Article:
Why You Really Want to Work For Somebody Like Jerry Jones


I’m not a fan of the Dallas Cowboys but I have to say from an HR perspective, many of us our missing the boat on owner Jerry Jones.

Here’s the deal: you’ve got a guy who played college football, made a ton of money, and then he decided he was going to buy the Dallas Cowboys. It’s his team, he pays the bills, he is an owner unlike many National Football League owners in that he actually wants to be involved and has background at a high level into the sport.

Let’s back up for a minute. In business, most of our owners were at one point entrepreneurs/startup types that had an idea and ran with it. They worked their butts off and became successful, and while they might not be super involved in the day-to-day operations currently, they clearly have the ability to jump back into the mix if they had to.

3 reasons people hate Jerry Jones

In many circumstances, these owners are still the lifeblood of their companies – they drive revenue, they motivate, they live and die their brand. Not bad traits to have from an owner (or anyone else working for you).

So, why do we hate on Jerry Jones, the owner of the Dallas Cowboys? Here are three reasons:

  1. We hate him because he’s wants to be involved with the business he runs!
  2. We hate him because we feel there are more qualified people to run his billion dollar investment!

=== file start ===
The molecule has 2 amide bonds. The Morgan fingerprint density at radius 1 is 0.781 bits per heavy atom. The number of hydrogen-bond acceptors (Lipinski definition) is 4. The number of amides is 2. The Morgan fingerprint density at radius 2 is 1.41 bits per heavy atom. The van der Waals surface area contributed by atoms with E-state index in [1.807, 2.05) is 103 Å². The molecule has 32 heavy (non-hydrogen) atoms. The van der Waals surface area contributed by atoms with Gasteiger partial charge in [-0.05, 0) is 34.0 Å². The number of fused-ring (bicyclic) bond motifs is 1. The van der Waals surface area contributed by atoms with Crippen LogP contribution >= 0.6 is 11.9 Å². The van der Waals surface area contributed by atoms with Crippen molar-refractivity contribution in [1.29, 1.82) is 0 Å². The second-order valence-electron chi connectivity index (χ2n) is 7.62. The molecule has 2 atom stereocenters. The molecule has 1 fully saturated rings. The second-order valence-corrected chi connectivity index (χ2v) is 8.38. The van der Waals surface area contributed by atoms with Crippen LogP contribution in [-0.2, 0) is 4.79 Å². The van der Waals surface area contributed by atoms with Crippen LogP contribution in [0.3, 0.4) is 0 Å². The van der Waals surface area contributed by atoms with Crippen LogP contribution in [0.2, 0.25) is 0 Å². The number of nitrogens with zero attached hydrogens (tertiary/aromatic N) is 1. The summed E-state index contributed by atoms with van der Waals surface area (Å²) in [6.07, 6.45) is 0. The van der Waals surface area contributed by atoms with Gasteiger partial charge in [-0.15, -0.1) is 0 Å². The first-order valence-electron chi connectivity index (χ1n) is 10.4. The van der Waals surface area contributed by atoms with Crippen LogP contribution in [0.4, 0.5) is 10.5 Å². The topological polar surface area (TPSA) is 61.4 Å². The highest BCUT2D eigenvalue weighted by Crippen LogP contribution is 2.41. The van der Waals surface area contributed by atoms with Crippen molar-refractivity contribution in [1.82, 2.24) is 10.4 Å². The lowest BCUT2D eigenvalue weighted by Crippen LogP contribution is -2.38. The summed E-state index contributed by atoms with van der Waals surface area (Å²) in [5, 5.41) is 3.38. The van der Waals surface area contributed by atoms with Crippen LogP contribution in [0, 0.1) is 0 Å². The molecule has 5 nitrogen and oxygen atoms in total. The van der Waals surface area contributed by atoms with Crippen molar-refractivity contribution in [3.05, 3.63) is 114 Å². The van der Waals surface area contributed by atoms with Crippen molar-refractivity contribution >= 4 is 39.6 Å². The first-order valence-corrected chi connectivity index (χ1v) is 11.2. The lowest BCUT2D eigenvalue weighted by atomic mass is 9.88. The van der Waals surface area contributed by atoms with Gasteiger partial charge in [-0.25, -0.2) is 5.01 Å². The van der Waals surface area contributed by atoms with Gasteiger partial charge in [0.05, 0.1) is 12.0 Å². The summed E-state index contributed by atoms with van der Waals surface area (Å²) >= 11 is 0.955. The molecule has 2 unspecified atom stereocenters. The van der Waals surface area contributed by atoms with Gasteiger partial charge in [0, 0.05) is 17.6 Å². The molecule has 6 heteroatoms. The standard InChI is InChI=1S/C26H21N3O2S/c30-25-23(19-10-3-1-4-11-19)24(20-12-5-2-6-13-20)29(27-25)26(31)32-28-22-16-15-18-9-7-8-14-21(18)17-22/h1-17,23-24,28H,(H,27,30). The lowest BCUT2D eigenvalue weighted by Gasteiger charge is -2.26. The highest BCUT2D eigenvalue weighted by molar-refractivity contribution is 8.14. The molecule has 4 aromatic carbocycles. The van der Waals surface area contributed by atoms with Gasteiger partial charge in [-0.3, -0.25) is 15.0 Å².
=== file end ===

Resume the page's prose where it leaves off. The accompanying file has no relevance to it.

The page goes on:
3. We hate him because he wants to be involved with every staffing decision that is made in his business!

Passionate for the business

You know what happens when an owner steps down and let’s someone else take over operations in a majority of cases? You get less passion for the business, you get increased entitlement, you get a decrease in knowledge and a decrease in motivation. It’s shown time after time when original owner steps aside (it’s something I think about often in my new role – don’t let this happen!).

Jerry Jones isn’t bad for Dallas or the NFL – he’s great for it – and you won’t find a person more passionate for “his” business to succeed, for “his” employees to do well, for “his” investment to pay off even greater in the future.

You know what you get when you take away “his” or “hers?”  You get “yours” and “theirs.”  That isn’t better – it’s worse!

This originally appeared on the blog The Tim Sackett Project.